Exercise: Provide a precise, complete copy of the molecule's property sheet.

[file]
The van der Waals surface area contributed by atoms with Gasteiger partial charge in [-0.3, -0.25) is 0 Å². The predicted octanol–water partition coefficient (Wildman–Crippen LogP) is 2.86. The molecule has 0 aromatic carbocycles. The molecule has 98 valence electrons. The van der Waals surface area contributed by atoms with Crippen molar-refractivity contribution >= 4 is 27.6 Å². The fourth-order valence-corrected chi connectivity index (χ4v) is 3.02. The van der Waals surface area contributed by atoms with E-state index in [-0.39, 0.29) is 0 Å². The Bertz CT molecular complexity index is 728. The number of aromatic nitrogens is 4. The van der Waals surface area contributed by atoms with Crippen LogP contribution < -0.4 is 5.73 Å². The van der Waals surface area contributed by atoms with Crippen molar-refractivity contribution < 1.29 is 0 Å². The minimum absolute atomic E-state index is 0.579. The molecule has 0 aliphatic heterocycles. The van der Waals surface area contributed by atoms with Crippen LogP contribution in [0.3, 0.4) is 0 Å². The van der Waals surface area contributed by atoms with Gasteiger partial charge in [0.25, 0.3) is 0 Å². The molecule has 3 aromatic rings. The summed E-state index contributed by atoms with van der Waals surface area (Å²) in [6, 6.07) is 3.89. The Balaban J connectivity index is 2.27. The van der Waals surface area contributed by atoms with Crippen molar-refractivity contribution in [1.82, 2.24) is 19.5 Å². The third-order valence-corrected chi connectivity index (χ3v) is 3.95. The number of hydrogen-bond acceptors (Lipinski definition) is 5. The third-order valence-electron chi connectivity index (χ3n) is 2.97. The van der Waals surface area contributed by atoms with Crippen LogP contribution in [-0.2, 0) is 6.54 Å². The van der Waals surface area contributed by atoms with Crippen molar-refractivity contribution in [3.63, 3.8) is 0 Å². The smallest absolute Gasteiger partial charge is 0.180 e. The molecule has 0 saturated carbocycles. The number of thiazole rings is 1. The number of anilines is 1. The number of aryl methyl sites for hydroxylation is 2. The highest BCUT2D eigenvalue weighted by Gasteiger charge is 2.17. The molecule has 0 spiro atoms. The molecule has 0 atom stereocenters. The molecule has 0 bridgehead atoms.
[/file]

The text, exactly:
The van der Waals surface area contributed by atoms with Gasteiger partial charge in [-0.3, -0.25) is 0 Å². The predicted octanol–water partition coefficient (Wildman–Crippen LogP) is 2.86. The molecule has 0 aromatic carbocycles. The molecule has 98 valence electrons. The van der Waals surface area contributed by atoms with Crippen molar-refractivity contribution >= 4 is 27.6 Å². The fourth-order valence-corrected chi connectivity index (χ4v) is 3.02. The van der Waals surface area contributed by atoms with E-state index in [-0.39, 0.29) is 0 Å². The Bertz CT molecular complexity index is 728. The number of aromatic nitrogens is 4. The van der Waals surface area contributed by atoms with Crippen LogP contribution < -0.4 is 5.73 Å². The van der Waals surface area contributed by atoms with Crippen molar-refractivity contribution < 1.29 is 0 Å². The minimum absolute atomic E-state index is 0.579. The molecule has 0 aliphatic heterocycles. The van der Waals surface area contributed by atoms with Crippen LogP contribution in [0.3, 0.4) is 0 Å². The van der Waals surface area contributed by atoms with Gasteiger partial charge in [0.25, 0.3) is 0 Å². The molecule has 3 aromatic rings. The summed E-state index contributed by atoms with van der Waals surface area (Å²) in [6, 6.07) is 3.89. The Balaban J connectivity index is 2.27. The van der Waals surface area contributed by atoms with Crippen molar-refractivity contribution in [1.82, 2.24) is 19.5 Å². The third-order valence-corrected chi connectivity index (χ3v) is 3.95. The number of hydrogen-bond acceptors (Lipinski definition) is 5. The third-order valence-electron chi connectivity index (χ3n) is 2.97. The van der Waals surface area contributed by atoms with Crippen LogP contribution in [-0.2, 0) is 6.54 Å². The van der Waals surface area contributed by atoms with Crippen molar-refractivity contribution in [3.63, 3.8) is 0 Å². The smallest absolute Gasteiger partial charge is 0.180 e. The molecule has 0 saturated carbocycles. The number of thiazole rings is 1. The number of anilines is 1. The number of aryl methyl sites for hydroxylation is 2. The highest BCUT2D eigenvalue weighted by Gasteiger charge is 2.17. The molecule has 0 spiro atoms. The molecule has 0 atom stereocenters. The molecule has 0 bridgehead atoms.